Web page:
Amidst the fire-induced chaos (and the terrible air quality), we made our way to our reading at Hatch. While we were getting our books set up, a new mama came in looking for underwear – she had only been given 30 minutes to evacuate her home and had forgotten to pack underwear.
This would be the first of many times we’d come face to face with the severity of the crisis being faced by the our Californian friends. What else did she have to leave behind? And how many of those things could never be replaced?
We spent an hour in the store, chatting with the few people who popped in – most of them were staying with family or friends nearby. Everyone was affected. And everyone was starting to worry that the biggest fire in recorded state history would come barreling through their neighbourhood too.
We hugged anyone who’s paths crossed ours and headed back to the hotel feeling tired and defeated.
The lobby was scattered with people – families. Tons of pets. Santa Monica was the closest safe place for a lot of evacuees and that’s where we’d been staying
We headed upstairs to sit down and gather our emotional bearings.
We decided to get out of Santa Monica and head a little further south to Venice Beach for the night.
Abbot Kinney was uncharacteristically quiet – so quiet that we walked into Gjelina at 8pm on a Friday and got a seat by 8:30. Small victory. We celebrated with wine and closed the night out with some sativa and a pint of Salt & Straw Ice Cream.
Through it all, we still found shit to laugh about and it was not for one second lost on us how lucky we were to be together (and safe) in California at the exact moment – eating delicious food, in an agreeable climate, because of a job that we made for ourselves and each other.
We took the beach route home. From the pier, you could see the fire. It was impressive. Terrifying, but impressive. It was like being on the road to hell. When we got back to the hotel, there was a woman and her husband crying in the lobby.
The next morning was Saturday. We got up early, packed, and headed out. We were off to the grand opening of the new Mini Mioche store at the brand new (and unbelievably beautiful) Palasades Village. The plan was to have lunch with our long-distance friend Sara, co-host the Mini Mioche store opening with the lovely Alyssa Kerbel (who had also flown in from Toronto for the event) and then head straight out to our friend’s house in Silverlake for a dinner / cocktail party with a handful of fellow Canadian expats. We were feeling a little shaken but we were ready for a new environment and aching for some familiar faces.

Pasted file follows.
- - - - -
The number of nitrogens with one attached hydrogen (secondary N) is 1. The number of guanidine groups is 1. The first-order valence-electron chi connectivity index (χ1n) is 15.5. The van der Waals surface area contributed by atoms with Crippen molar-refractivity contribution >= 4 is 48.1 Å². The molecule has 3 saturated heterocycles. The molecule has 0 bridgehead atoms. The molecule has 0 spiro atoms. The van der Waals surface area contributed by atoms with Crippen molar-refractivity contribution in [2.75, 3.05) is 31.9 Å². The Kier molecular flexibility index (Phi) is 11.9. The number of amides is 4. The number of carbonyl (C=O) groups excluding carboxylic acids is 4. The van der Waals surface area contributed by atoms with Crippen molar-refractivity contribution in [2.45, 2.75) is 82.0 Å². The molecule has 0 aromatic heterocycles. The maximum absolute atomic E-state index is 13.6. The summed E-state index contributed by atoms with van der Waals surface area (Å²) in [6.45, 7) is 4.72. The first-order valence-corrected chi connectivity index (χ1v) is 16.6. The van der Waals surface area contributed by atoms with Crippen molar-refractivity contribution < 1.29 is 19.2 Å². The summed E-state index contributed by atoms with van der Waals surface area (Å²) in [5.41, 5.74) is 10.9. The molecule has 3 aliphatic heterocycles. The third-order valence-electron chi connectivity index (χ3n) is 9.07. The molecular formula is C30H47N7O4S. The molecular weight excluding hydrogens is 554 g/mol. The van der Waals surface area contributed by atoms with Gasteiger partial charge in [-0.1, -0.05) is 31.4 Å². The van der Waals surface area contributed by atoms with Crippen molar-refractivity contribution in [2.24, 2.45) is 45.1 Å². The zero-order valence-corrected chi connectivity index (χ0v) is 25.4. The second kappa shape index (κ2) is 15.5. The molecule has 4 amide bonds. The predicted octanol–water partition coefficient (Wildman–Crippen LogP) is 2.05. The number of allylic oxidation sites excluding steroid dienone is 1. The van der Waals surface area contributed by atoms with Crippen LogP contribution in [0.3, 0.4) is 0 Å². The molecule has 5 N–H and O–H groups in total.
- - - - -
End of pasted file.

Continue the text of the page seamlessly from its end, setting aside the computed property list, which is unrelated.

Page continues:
Because nobody ever looks at a real map anymore, we didn’t realize that our first event of the day would have us driving into the smoke until waze told us to merge onto The Pacific Coast Highway.
When we arrived in the Palasades, we were a bit stunned at the normalcy of everyday life so close to the fires. Yes, some people were in masks, but others still asked to sit outside at the place where we ate lunch – it was surrealism at its best.
At Mini Mioche, we drank Mimosas and talked to anyone who walked by (except for Julia Louis Dreyfus – we were too starstruck to talk to her, even though Ariane was LITERALLY wearing an Elaine Benes inspired outfit that day). Alyssa had brought in a master face painter, so between all of us, we were able to put a smile on the face of nearly every man, woman and child whose path crossed ours. We became like a Canadian happiness brigade – there for anyone who needed a hug, a cocktail, a cookie, a shoulder to cry on, a distraction, a laugh, or a smart ass remark (we discovered our propensity toward these are a very “Toronto” thing). But in the end, we had to pack it in early. Ash had begun to fall from the sky and the air quality was getting really bad. Our eyes were stinging and we were all starting to feel a little *off*. One by one the stores began to close – Zimmerman, Anine Bing, A.L.C., Tamara Mellon. That was it. It was 2pm and time to go.
As you can imagine, we hightailed it out of The Palasades and ran directly into the arms of the closest thing we had to family on the West Coast. While this drop-in had been planned since almost the moment we received our flight confirmation, we could have never anticipated just how grateful we would feel to be in a warm, loving home that evening. We ate meals cooked with love and drank cocktails poured with a heavy hand. We met the loveliest people and laughed uncontrollably – all while sinking deep into the sofa we had been desperately wanting to park our asses on since we left the hotel at 9am.
It was the best of times amidst the worst of times and after a 15 hour emotional recharge, we bid our sweet hosts, Christine and Chris, adieu and headed to the only place it makes sense to go when your creative career is dangling off the edge of a fire ravaged cliff…
TO BE CONTINUED…
Part 3 (The Finale) coming tomorrow.
Photographed by Ariane Laezza.
Baby2Baby is working to get high-need items to children affected by the ongoing Camp, Hill, and Woolsey fires in California. Help them supply diapers, wipes, blankets, and other basic baby essentials to families in need by purchasing from their registry.
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